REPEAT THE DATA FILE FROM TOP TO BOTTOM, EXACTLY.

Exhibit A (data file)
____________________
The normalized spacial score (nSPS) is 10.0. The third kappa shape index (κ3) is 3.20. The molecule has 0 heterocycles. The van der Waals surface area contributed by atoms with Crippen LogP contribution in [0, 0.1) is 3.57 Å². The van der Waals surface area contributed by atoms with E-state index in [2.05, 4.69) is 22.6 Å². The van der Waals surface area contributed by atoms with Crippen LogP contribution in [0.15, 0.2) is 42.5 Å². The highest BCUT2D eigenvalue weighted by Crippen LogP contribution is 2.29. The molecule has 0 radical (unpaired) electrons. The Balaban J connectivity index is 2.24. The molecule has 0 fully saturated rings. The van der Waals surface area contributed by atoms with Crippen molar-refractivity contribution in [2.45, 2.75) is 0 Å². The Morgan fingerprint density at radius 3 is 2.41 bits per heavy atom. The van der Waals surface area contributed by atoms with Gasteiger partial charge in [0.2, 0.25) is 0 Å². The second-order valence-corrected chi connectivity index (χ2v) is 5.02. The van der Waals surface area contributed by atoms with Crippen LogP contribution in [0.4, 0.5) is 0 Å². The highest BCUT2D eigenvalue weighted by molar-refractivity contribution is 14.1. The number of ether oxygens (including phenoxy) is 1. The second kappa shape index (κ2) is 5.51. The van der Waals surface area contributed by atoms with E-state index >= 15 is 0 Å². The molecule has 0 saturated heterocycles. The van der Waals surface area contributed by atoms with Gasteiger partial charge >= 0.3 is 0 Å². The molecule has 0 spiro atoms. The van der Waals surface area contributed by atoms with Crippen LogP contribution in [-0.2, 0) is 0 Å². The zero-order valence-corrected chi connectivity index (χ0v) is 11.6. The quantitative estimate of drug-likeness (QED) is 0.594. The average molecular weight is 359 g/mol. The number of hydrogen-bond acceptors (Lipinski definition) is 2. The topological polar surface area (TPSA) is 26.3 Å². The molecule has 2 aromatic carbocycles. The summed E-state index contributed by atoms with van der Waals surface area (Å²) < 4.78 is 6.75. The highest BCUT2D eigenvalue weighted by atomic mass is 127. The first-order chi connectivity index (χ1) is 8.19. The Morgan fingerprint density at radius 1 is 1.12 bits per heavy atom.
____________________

The normalized spacial score (nSPS) is 10.0. The third kappa shape index (κ3) is 3.20. The molecule has 0 heterocycles. The van der Waals surface area contributed by atoms with Crippen LogP contribution in [0, 0.1) is 3.57 Å². The van der Waals surface area contributed by atoms with E-state index in [2.05, 4.69) is 22.6 Å². The van der Waals surface area contributed by atoms with Crippen LogP contribution in [0.15, 0.2) is 42.5 Å². The highest BCUT2D eigenvalue weighted by Crippen LogP contribution is 2.29. The molecule has 0 radical (unpaired) electrons. The Balaban J connectivity index is 2.24. The molecule has 0 fully saturated rings. The van der Waals surface area contributed by atoms with Crippen molar-refractivity contribution in [2.45, 2.75) is 0 Å². The Morgan fingerprint density at radius 3 is 2.41 bits per heavy atom. The van der Waals surface area contributed by atoms with Gasteiger partial charge in [0.2, 0.25) is 0 Å². The second-order valence-corrected chi connectivity index (χ2v) is 5.02. The van der Waals surface area contributed by atoms with Crippen LogP contribution in [0.4, 0.5) is 0 Å². The highest BCUT2D eigenvalue weighted by molar-refractivity contribution is 14.1. The number of ether oxygens (including phenoxy) is 1. The second kappa shape index (κ2) is 5.51. The van der Waals surface area contributed by atoms with E-state index >= 15 is 0 Å². The molecule has 0 saturated heterocycles. The van der Waals surface area contributed by atoms with Gasteiger partial charge >= 0.3 is 0 Å². The molecule has 0 spiro atoms. The van der Waals surface area contributed by atoms with Crippen LogP contribution in [-0.2, 0) is 0 Å². The zero-order valence-corrected chi connectivity index (χ0v) is 11.6. The quantitative estimate of drug-likeness (QED) is 0.594. The average molecular weight is 359 g/mol. The number of hydrogen-bond acceptors (Lipinski definition) is 2. The topological polar surface area (TPSA) is 26.3 Å². The molecule has 2 aromatic carbocycles. The summed E-state index contributed by atoms with van der Waals surface area (Å²) < 4.78 is 6.75. The highest BCUT2D eigenvalue weighted by atomic mass is 127. The first-order chi connectivity index (χ1) is 8.19. The Morgan fingerprint density at radius 1 is 1.12 bits per heavy atom.